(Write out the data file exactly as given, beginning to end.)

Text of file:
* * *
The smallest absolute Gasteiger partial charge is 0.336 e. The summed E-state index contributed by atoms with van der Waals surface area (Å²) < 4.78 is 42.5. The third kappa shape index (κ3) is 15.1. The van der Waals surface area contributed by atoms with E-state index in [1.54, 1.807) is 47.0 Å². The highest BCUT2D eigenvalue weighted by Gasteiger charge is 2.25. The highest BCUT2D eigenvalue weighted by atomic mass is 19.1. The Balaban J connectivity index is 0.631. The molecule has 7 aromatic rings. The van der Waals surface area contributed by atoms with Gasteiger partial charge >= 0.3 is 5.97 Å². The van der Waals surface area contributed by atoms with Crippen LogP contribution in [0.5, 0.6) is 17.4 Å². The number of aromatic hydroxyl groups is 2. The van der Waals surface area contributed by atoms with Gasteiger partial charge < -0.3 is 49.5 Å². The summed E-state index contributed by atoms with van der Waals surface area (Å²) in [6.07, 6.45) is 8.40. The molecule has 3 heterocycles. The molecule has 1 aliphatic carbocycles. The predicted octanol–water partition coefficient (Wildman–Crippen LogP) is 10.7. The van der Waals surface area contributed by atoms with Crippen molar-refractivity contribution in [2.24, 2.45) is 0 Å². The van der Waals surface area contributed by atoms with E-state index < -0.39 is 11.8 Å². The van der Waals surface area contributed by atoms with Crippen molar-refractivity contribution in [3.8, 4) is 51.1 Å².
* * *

The smallest absolute Gasteiger partial charge is 0.336 e. The summed E-state index contributed by atoms with van der Waals surface area (Å²) < 4.78 is 42.5. The third kappa shape index (κ3) is 15.1. The van der Waals surface area contributed by atoms with E-state index in [1.54, 1.807) is 47.0 Å². The highest BCUT2D eigenvalue weighted by Gasteiger charge is 2.25. The highest BCUT2D eigenvalue weighted by atomic mass is 19.1. The Balaban J connectivity index is 0.631. The molecule has 7 aromatic rings. The van der Waals surface area contributed by atoms with Gasteiger partial charge >= 0.3 is 5.97 Å². The van der Waals surface area contributed by atoms with Crippen LogP contribution in [0.5, 0.6) is 17.4 Å². The number of aromatic hydroxyl groups is 2. The van der Waals surface area contributed by atoms with Gasteiger partial charge < -0.3 is 49.5 Å². The summed E-state index contributed by atoms with van der Waals surface area (Å²) in [6.07, 6.45) is 8.40. The molecule has 3 heterocycles. The molecule has 1 aliphatic carbocycles. The predicted octanol–water partition coefficient (Wildman–Crippen LogP) is 10.7. The van der Waals surface area contributed by atoms with Crippen molar-refractivity contribution in [2.24, 2.45) is 0 Å². The van der Waals surface area contributed by atoms with E-state index < -0.39 is 11.8 Å². The van der Waals surface area contributed by atoms with Crippen molar-refractivity contribution in [3.8, 4) is 51.1 Å².